Wind turbine blades
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Wind turbine blades
Description / Application
Wind turbine design is the process of defining the form and specifications of a wind turbine to extract energy from the wind. A wind turbine installation consists of the necessary systems needed to capture the wind's energy, point the turbine into the wind, convert mechanical rotation into electrical power, and other systems to start, stop, and control the turbine.
This article covers the design of horizontal axis wind turbines (HAWT) since the majority of commercial turbines use this design.
In addition to aerodynamic design of the blades, design of a complete wind power system must also address design of the hub, controls, generator, supporting structure and foundation. Further design questions also arise when integrating wind turbines into electrical power grids.
A wind turbine is designed to produce a maximum of power at a wide spectrum of wind speeds. All wind turbines are designed for a maximum wind speed, called the survival speed, above which they do not continue. The survival speed of commercial wind turbines is in the range of 40 m/s (144 km/h, 89 MPH) to 72 m/s (259 km/h, 161 MPH). The most common survival speed is 60 m/s (216 km/h, 134 MPH). The wind turbines have three modes of operation:
- Below rated wind speed operation
- Around rated wind speed operation (usually at nameplate capacity)
- Above rated wind speed operation
If the rated wind speed is exceeded the power has to be limited. There are various ways to achieve this.
A control system involves three basic elements: sensors to measure process variables, actuators to manipulate energy capture and component loading, and control algorithms to coordinate the actuators based on information gathered by the sensors.
Modern large wind turbines are variable-speed machines. When the wind speed is below rated, generator torque is used to control the rotor speed in order to capture as much power as possible. The most power is captured when the tip speed ratio is held constant at its optimum value (typically 6 or 7). This means that as wind speed increases, rotor speed should increase proportionally. The difference between the aerodynamic torque captured by the blades and the applied generator torque controls the rotor speed. If the generator torque is lower, the rotor accelerates, and if the generator torque is higher, the rotor slows down. In below rated wind speeds, the generator torque control is active while the blade pitch is typically held at the constant angle that captures the most power, fairly flat to the wind. In above rated wind speeds, the generator torque is typically held constant while the blade pitch is active.
There are different size classes of wind turbines. The smallest having power production less than 10 kW are used in homes, farms and remote applications whereas intermediate wind turbines (10-250 kW ) are useful for village power, hybrid systems and distributed power. The largest wind turbines (660 kW – 2+MW) are used in central station wind farms, distributed power and community wind.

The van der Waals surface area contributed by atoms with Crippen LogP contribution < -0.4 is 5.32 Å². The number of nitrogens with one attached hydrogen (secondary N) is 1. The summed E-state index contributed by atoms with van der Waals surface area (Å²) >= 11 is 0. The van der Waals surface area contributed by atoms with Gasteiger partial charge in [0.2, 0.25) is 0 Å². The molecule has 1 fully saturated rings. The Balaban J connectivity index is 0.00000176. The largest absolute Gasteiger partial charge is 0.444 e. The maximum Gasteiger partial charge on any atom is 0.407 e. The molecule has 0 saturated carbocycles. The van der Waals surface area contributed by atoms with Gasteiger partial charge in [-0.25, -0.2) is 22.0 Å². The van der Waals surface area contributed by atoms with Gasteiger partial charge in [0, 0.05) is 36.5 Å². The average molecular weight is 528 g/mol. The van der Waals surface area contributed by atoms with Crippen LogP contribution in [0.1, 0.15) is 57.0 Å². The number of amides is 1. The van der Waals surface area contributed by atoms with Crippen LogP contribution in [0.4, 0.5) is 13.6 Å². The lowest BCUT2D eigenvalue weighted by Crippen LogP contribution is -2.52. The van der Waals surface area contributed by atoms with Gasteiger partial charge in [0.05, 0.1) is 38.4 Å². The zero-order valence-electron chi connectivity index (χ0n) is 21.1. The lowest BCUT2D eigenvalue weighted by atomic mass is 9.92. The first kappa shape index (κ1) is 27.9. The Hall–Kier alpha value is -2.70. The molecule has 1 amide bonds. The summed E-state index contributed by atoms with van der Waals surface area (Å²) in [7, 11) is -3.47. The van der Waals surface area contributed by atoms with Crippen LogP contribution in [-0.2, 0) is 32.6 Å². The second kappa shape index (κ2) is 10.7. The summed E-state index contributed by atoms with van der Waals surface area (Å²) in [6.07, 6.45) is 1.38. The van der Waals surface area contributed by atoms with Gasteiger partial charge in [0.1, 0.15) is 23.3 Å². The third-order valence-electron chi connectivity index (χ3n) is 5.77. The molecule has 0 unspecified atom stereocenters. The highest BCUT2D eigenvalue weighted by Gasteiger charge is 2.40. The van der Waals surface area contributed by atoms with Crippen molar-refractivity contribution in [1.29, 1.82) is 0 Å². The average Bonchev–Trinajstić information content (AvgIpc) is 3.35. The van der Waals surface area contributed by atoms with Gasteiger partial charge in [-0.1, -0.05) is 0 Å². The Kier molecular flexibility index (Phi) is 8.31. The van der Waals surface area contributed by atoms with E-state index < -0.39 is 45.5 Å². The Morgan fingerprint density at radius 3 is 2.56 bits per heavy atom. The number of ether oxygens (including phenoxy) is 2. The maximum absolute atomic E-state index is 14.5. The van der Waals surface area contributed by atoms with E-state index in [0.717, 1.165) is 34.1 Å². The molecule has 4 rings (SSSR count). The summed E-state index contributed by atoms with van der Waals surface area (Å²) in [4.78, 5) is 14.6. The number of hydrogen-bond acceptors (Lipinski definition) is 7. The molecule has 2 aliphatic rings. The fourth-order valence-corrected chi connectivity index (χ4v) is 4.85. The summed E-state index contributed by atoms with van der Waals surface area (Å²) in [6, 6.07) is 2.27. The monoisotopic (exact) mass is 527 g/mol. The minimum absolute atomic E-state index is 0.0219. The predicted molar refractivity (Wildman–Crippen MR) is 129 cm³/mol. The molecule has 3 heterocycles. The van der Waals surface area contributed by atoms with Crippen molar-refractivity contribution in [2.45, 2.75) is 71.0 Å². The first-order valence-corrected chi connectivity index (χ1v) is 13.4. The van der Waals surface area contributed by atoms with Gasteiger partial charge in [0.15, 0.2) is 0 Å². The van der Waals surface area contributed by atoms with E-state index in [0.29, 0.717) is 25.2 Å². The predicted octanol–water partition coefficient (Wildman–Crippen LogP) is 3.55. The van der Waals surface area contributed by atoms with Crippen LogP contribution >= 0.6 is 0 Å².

Typical modern wind turbines have diameters of 40 to 90 metres (130 to 300 ft) and are rated between 500 kW and 2 MW. As of 2011 the most powerful turbine Enercon E-126 is rated at 7.5 MW.
The ratio between the speed of the blade tips and the speed of the wind is called tip speed ratio. High efficiency 3-blade-turbines have tip speed/wind speed ratios of 6 to 7. Modern wind turbines are designed to spin at varying speeds. Use of aluminium and composite materials in their blades has contributed to low rotational inertia, which means that newer wind turbines can accelerate quickly if the winds pick up, keeping the tip speed ratio more nearly constant. Operating closer to their optimal tip speed ratio during energetic gusts of wind allows wind turbines to improve energy capture from sudden gusts that are typical in urban settings.
In contrast, older style wind turbines were designed with heavier steel blades, which have higher inertia, and rotated at speeds governed by the AC frequency of the power lines. The high inertia buffered the changes in rotation speed and thus made power output more stable.
The speed and torque at which a wind turbine rotates must be controlled for several reasons:
- To optimize the aerodynamic efficiency of the rotor in light winds.
- To keep the generator within its speed and torque limits.
- To keep the rotor and hub within their centrifugal force limits. The centrifugal force from the spinning rotors increases as the square of the rotation speed, which makes this structure sensitive to overspeed.
- To keep the rotor and tower within their strength limits. Because the power of the wind increases as the cube of the wind speed, turbines have to be built to survive much higher wind loads (such as gusts of wind) than those from which they can practically generate power. Since the blades generate more torsional and vertical forces (putting far greater stress on the tower and nacelle due to the tendency of the rotor to process and notate) when they are producing torque, most wind turbines have ways of reducing torque in high winds.
- To enable maintenance. Since it is dangerous to have people working on a wind turbine while it is active, it is sometimes necessary to bring a turbine to a full stop.